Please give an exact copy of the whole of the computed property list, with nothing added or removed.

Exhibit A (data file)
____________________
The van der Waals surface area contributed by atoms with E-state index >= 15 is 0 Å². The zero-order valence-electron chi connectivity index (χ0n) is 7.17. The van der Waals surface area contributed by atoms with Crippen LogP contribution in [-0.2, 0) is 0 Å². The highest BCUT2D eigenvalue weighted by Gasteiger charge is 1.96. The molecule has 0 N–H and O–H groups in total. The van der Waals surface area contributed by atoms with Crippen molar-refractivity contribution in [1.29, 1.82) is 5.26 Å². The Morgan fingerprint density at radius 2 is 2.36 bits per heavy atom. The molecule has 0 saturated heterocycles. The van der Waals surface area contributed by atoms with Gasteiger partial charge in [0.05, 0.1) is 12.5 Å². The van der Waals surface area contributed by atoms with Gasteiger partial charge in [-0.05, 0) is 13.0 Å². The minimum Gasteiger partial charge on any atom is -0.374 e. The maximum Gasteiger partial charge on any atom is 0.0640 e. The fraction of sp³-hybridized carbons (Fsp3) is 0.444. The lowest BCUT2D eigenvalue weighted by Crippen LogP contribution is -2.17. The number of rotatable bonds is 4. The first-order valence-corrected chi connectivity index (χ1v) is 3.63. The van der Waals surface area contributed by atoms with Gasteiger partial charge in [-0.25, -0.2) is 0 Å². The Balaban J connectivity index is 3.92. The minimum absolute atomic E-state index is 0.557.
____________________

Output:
The van der Waals surface area contributed by atoms with E-state index >= 15 is 0 Å². The zero-order valence-electron chi connectivity index (χ0n) is 7.17. The van der Waals surface area contributed by atoms with Crippen LogP contribution in [-0.2, 0) is 0 Å². The highest BCUT2D eigenvalue weighted by Gasteiger charge is 1.96. The molecule has 0 N–H and O–H groups in total. The van der Waals surface area contributed by atoms with Crippen molar-refractivity contribution in [1.29, 1.82) is 5.26 Å². The Morgan fingerprint density at radius 2 is 2.36 bits per heavy atom. The molecule has 0 saturated heterocycles. The van der Waals surface area contributed by atoms with Gasteiger partial charge in [0.05, 0.1) is 12.5 Å². The van der Waals surface area contributed by atoms with Gasteiger partial charge in [-0.05, 0) is 13.0 Å². The minimum Gasteiger partial charge on any atom is -0.374 e. The maximum Gasteiger partial charge on any atom is 0.0640 e. The fraction of sp³-hybridized carbons (Fsp3) is 0.444. The lowest BCUT2D eigenvalue weighted by Crippen LogP contribution is -2.17. The number of rotatable bonds is 4. The first-order valence-corrected chi connectivity index (χ1v) is 3.63. The van der Waals surface area contributed by atoms with Gasteiger partial charge in [-0.25, -0.2) is 0 Å². The Balaban J connectivity index is 3.92. The minimum absolute atomic E-state index is 0.557.